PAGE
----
Linux laptops, revisited (can any sleep like my PowerBook does?)

Lonnie Olson lists at
Mon Jan 21 12:40:25 MST 2008

Levi Pearson wrote:
> In all seriousness, I really do not intend offense to anyone here, but
> I do think the mindset that I am arguing against is a harmful one.  I
> by no means wish to disparage the work that people put into free
> software.  I've contributed to a couple of projects myself.  I also
> think that promoting free software through conferences and user groups
> is a great thing.  It's just that commercial, proprietary, and
> otherwise 'non-free' software are not evil, and it's okay to use them
> when it makes sense to do so.  Believing otherwise doesn't do anyone
> any good.  Free software should stand on its own merits, not based on
> some pseudo-religious battle between good and evil!

No offense taken, but I think you are missing the "religious" reasoning 
in the Free Software movement.  The Free Software movement reasons that 
every user of software has a right to each of the 4 freedoms outlined below.

     * The freedom to run the program, for any purpose (freedom 0).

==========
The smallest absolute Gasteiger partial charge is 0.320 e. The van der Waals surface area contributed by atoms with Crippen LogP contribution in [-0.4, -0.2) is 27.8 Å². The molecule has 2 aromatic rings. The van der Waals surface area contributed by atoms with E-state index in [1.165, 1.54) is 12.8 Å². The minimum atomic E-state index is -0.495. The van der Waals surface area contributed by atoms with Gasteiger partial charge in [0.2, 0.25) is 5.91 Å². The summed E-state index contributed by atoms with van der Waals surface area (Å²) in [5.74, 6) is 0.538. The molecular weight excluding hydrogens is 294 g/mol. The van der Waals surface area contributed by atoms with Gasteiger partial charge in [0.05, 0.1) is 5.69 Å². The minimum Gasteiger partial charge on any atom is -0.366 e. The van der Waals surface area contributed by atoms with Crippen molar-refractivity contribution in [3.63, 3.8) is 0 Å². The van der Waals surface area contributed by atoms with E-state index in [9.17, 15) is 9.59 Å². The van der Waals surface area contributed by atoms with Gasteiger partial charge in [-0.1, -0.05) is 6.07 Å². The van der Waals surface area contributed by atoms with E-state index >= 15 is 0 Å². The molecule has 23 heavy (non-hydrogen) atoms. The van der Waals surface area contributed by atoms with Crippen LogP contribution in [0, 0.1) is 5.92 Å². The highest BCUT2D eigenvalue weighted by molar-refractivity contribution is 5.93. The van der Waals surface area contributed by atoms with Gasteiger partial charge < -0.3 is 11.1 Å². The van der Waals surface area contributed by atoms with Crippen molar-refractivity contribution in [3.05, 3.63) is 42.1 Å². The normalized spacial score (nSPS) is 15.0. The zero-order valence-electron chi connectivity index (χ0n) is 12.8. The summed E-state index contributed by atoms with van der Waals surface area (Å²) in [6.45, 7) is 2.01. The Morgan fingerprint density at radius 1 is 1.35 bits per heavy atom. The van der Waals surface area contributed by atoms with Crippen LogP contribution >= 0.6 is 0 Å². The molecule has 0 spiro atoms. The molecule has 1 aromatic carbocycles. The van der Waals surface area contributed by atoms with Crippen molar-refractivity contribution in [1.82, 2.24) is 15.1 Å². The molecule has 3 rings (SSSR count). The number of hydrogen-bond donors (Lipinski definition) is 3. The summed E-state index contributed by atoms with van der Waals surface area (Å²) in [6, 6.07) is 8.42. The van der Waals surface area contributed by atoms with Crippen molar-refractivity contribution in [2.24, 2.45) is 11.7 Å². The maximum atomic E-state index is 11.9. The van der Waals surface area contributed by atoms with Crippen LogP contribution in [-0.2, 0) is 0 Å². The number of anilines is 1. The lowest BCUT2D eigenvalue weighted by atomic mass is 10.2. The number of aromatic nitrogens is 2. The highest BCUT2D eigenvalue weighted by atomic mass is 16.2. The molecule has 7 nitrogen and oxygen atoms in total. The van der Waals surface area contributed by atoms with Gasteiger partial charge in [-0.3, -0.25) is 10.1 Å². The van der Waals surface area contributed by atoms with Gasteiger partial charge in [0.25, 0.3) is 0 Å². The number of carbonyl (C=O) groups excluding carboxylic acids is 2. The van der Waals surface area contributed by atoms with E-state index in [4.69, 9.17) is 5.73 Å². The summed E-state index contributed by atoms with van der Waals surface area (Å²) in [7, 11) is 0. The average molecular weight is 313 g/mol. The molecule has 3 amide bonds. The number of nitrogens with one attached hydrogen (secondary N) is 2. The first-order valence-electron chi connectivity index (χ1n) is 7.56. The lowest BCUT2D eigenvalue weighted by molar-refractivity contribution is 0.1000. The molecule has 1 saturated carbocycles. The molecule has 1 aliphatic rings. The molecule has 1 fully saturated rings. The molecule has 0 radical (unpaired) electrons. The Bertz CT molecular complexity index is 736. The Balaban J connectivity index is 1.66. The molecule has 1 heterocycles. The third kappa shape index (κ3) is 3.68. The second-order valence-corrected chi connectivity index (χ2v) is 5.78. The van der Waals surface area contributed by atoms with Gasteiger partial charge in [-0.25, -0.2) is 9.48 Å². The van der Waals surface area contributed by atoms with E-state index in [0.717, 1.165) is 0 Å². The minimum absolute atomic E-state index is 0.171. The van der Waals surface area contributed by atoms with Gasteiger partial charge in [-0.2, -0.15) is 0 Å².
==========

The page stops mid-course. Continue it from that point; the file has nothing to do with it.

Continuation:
* The freedom to study how the program works, and adapt it to your 
needs (freedom 1).
     * The freedom to redistribute copies so you can help your neighbor 
(freedom 2).
     * The freedom to improve the program, and release your improvements 
to the public, so that the whole community benefits (freedom 3).

Any user that chooses software that strips them on one of these freedoms 
  is unfortunate.  Software makers that deny these freedoms are not 
"evil", but are unkind people by harming their customers deserved freedoms.

Now, if you don't believe the 4 freedoms are beneficial to our society, 
then I would understand your feelings.  But I get the distinct 
impression that you feel these freedoms are beneficial.  What is wrong 
with educating people about the unkind, freedom restricting acts of 
non-free software developers?


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